New Year's Day in the South means two things: food and football. But it's the former that takes center stage on this day. The South has a rich history filled with food and, to many, it's the tradition behind why we eat certain dishes on New Year's that keeps us eating them year after year.
2 cups dried elbow macaroni
1 pound collard, mustard or turnip greens
7 Tbsp. unsalted butter, divided, additional for the baking dish
3/4 tsp. finely chopped garlic
2 Tbsp. all-purpose flour
2 cups heavy cream
2 tsp. finely chopped fresh parsley
2 tsp. finely chopped thyme
1 tsp. finely chopped fresh sage
1/2 tsp. finely chopped fresh rosemary
1/8 tsp. cayenne pepper
1/2 tsp. salt
1/4 tsp. freshly ground pepper
1/2 pound grated New York sharp cheddar cheese
1/3 cup panko (Japanese breadcrumbs) Heat oven to 350 degrees. Butter a 2 1/2-quart, deep casserole dish and set aside. Fill a large pot with water. Bring to a boil, add 1 teaspoon salt and the macaroni, reduce heat to a low boil and cook al dente (until if offers a slight resistance when bitten into), about 9 minutes. Empty the macaroni into a colander to drain. Rinse and remove tough stems from the greens. Pat dry and cut into strips. Heat the Dutch oven over medium-high heat. Add 2 tablespoons butter and garlic and heat until butter is melted and garlic is fragrant, about 1 minute. Add greens and cook and gently stir until wilted, about 4 minutes. Add cooked greens to the macaroni in the colander and drain. In the same Dutch oven, heat 4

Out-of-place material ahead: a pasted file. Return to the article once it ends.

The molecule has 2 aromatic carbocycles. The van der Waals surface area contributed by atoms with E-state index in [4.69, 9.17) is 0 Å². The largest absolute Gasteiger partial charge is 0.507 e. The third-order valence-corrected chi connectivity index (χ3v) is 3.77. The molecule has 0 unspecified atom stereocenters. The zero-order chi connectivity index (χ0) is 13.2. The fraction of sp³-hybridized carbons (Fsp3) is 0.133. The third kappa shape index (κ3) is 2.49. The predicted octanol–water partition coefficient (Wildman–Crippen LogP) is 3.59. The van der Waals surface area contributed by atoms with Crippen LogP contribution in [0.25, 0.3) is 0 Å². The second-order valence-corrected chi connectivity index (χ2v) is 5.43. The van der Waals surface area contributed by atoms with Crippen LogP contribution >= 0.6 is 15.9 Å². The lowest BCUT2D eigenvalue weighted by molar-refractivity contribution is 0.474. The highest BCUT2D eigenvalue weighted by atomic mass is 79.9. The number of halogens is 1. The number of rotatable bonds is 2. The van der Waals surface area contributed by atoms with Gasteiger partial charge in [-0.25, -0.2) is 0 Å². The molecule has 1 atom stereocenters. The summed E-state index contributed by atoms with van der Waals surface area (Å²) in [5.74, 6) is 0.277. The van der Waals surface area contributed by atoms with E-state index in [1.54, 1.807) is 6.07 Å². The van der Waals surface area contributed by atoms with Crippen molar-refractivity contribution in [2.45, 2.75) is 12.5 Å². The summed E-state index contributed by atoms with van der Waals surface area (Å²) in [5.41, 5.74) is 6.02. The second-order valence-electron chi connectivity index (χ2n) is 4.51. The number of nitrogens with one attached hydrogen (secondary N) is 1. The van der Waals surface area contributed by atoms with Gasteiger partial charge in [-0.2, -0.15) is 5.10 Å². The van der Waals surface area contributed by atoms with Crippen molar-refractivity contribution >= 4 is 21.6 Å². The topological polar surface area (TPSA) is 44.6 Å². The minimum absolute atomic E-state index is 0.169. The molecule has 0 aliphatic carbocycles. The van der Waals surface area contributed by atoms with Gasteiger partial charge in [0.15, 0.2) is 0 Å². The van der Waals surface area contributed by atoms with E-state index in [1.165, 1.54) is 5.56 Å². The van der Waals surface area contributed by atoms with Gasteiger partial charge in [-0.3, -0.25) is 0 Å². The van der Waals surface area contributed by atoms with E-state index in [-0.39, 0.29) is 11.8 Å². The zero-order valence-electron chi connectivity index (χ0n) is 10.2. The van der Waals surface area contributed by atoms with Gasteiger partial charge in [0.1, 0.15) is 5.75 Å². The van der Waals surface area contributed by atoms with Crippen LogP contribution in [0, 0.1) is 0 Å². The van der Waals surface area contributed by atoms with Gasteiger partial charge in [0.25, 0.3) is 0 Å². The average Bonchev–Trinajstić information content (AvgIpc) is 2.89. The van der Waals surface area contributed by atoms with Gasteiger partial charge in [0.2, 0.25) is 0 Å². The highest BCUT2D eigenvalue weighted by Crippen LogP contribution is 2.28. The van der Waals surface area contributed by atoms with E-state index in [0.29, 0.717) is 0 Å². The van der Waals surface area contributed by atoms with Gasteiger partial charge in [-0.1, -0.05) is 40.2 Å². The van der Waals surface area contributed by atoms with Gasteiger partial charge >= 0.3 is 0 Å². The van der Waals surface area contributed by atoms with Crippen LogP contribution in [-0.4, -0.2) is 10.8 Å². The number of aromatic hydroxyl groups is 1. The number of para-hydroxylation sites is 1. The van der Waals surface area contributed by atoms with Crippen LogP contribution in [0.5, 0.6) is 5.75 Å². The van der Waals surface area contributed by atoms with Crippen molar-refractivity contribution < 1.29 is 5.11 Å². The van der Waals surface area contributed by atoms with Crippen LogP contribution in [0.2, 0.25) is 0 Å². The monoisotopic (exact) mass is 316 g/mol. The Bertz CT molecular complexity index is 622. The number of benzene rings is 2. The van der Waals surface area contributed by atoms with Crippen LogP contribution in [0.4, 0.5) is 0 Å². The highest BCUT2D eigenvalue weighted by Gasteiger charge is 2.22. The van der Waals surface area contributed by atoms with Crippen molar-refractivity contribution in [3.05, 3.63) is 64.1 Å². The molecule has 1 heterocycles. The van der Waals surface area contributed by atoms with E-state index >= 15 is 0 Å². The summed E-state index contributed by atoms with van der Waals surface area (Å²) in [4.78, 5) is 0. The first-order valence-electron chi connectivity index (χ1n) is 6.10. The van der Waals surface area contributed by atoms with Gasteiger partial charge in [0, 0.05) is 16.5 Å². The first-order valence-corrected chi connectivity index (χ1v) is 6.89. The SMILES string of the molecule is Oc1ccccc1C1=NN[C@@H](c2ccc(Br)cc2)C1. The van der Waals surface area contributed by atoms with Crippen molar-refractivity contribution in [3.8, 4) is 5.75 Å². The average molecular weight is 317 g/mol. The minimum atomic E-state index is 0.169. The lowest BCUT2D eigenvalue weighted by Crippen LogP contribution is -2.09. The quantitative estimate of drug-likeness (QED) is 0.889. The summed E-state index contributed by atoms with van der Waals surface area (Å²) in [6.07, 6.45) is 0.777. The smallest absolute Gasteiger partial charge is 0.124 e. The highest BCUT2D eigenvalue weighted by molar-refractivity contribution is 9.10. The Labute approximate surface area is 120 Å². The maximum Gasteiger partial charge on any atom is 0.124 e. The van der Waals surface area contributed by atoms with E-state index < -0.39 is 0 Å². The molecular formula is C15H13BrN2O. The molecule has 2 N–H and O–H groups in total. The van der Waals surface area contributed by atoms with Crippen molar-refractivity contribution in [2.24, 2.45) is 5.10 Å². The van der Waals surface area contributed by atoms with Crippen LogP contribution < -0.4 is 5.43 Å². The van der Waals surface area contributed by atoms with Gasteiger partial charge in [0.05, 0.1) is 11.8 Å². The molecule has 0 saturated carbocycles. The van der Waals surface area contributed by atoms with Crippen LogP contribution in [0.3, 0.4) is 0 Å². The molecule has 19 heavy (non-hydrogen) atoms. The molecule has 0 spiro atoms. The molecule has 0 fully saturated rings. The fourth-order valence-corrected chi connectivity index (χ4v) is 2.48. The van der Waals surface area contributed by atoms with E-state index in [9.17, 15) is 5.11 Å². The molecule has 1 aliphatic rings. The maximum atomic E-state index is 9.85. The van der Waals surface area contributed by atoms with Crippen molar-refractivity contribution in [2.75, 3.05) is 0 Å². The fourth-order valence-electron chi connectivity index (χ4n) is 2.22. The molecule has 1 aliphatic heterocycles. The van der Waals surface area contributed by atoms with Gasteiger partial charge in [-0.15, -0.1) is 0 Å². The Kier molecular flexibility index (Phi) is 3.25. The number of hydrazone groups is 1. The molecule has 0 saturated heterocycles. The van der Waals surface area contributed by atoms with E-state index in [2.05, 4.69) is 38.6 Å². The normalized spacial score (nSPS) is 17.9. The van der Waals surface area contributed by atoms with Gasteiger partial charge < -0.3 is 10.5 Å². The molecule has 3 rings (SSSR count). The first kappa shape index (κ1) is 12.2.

1.5 oz. Catdaddy Moonshine
.75 oz. Apple/Cranberry Shrub (recipe below)
2 oz. hot, sweetened white tea Combine all ingredients and stir. Apple/Cranberry Shrub:
3 cups cranberries
1 cup Granny Smith apples
2 cups of Sugar
1 cup apple cider vinegar Muddle all ingredients in a large mason jar. Let sit about a day. Add apple cider vinegar, stirring thoroughly to incorporate all ingredients. Let rest about a week, making sure to shake every so often. Strain, filter and bottle. Created by Steven Yamada of New Orleans' Victory Bar.
Mark the first day of winter with a hot toddy this evening, courtesy of Atlanta's Woodfire Grill and Spice Market and New Orleans' Tales of the Toddy, which shared a few recipes with us. Here's to getting through the chilly days ahead with a libation that would make Faulkner proud.
A comforting blend of apple cider and whiskey for a cold night.
Winning recipe from a Bourbon Spiked Eggnog Competition in New Orleans.
Rhum Agricole, brandy and mulled apple cider make up this comforting cocktail.
We still have a few gifts to buy and know most of you probably do too. Even though it's the week of Christmas, you can still shop local and give a gift from the South!
People might think Mardi Gras is the time to visit New Orleans, but the city is actually much more charming, and less crowded, during the holidays. Lights twinkle down Canal Street, wreaths decorate the streetcars and snow even falls outside Harrah's Casino. Of course music is always a highlight in New Orleans, but hearing some of the country's best musicians sing carols in St. Louis Cathedral is an unforgettable experience.
by Kelsey Savage Hays
Christine started the shoplifting. Until Saturday night they’d stuck with make-up: fancy lip gloss in flavors like blueberry cheesecake and mint chocolate chip embedded with fine pieces of glitter that left their lips sparkling like a disco ball. They swiped sample blushes from the Clinique counter, tossed perfume test bottles into their purses, snatched grape purple eye shadow from the bins at Claire’s.